What is a Brand Identity ?
Brand identity or brand experience can be summed up as the values that your product or company embodies and how this is communicated to the world. It represents how an organization wants to be perceived in the market. Your brand is more than just the logo or the website, it shapes customer’s expectations about the product.
What is a Brand Identity Design?
Brand identity design is the set of tangible elements that help to identify your brand. It can be your logo, packaging, the typeface you use, colour palette, and even the tone in which your copy speaks. The brand identity design has to be an accurate representation of your ideas, which you want to convey to the customers.
Basics of Brand-Building
It’s important to have a clear picture of what you want your company to represent before you finalize your branding elements. Here are a few brand-building queries that need to be clarified before you consult a brand identity agency or brand design firm.
- What is your why?
- What are the beliefs that drive your company? (What gets you promoted here?)
- What is your Unique Selling Proposition? (How are you different?)
- What is your voice? (Friendly, formal, fun, flirtatious)
- If your brand had to be a famous personality, who would it be?
- What are the first three words that define your brand?
You might not have answers to all these queries at one go. But you must sit down with the main stakeholders of the company and come to a consensus on the answers. Brainstorming these ideas will help get clarity on what your brand is, and what it means to the people who work there.
Elements of Brand-Identity Design
Typography is one of the important factors that can have an impact on your brand identity. It is an artform that refers to the font type which you might choose for brand communications. You should always remember that a typeface comes with pre-defined characteristics that should match with the identity you want to set for the brand. The four major types of typography to choose from are Serif, Sans Serif, Script, and Display font.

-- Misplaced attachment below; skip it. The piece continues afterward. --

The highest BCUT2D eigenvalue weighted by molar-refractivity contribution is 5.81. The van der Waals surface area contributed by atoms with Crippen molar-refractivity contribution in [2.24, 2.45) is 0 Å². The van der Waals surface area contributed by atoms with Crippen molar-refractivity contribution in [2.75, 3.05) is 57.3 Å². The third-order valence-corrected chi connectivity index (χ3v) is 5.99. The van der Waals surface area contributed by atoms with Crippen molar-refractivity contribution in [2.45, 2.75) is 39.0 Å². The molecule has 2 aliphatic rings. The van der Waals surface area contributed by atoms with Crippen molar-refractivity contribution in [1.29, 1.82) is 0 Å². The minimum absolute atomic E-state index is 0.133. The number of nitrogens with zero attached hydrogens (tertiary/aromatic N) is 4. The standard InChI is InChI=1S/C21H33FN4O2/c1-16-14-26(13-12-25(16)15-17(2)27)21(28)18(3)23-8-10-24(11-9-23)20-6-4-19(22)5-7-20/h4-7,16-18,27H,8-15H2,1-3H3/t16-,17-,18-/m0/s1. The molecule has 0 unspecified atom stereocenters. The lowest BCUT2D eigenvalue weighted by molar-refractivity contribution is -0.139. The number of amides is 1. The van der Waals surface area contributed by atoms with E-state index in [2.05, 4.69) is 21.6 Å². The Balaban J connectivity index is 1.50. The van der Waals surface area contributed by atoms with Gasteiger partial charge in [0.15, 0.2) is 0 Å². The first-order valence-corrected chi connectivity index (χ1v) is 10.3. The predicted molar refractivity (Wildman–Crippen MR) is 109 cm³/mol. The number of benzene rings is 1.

|Serif Fonts||Sans Serif Fonts|
|Serif fonts have a decorative or curved stroke towards the edges.||Sans Serif fonts are fonts without these strokes at the edges (Sans means without).|
|Serif fonts are used when you want to convey that you are trustworthy, established, and traditional.||Sans Serif fonts are used when you want to convey that you are modern, approachable, and minimalist.|
|Popular Serif fonts include Georgia, Garamond, Times New Roman, and Baskerville.||Popular Sans Serif fonts include Helvetica, Open Sans, Proxima Nova, and Arial.|
|Brands that use Serif are New York Times, Time Magazine, Vogue, Prada, Burberry||Brands that use Sans Serif are Facebook, Hulu, LinkedIn, Airbnb|
Here are the common colours and how they are perceived by audiences.
- Red: Passion and excitement, love
- Orange: Friendly, playful, intense
- Yellow: Happy
- Green: Prosperity, nature
- Blue: Trust, stability
- Purple: Luxury
- Black: Sophistication, luxury
- Pink: Feminine
A logo is considered to be the first impression of your brand. Present on all your brand assets, packaging, website, and ads, logos help in building trust and look timeless and professional.
Here’s what to look for while choosing a logo.
- Should communicate your values.
- Is clean and easily understood (legible).
- Is not similar to the other brands from the industry.
- It is classic and not just based on a design trend.
- Available and easily understood in different formats, eg: Black & White, Greyscale, and Colourful.
The language you use as a brand should resonate with the brand identity and the target audience. If your brand is speaking to an audience of HNIs, your language must have sophistication and formality as its hallmark. If your target audience is teens, then a flirtatious and playful tone works the best. Craft your brand tone and language appropriately to ensure that it is not inconsistent with the brand values.
Packaging or Form factor:
When it comes to brand identity creation, if you sell a physical product rather than a service, then the form factor of your product is ‘make or break’ to its success. Similar to colours, certain shapes in your packaging or product will evoke certain emotions.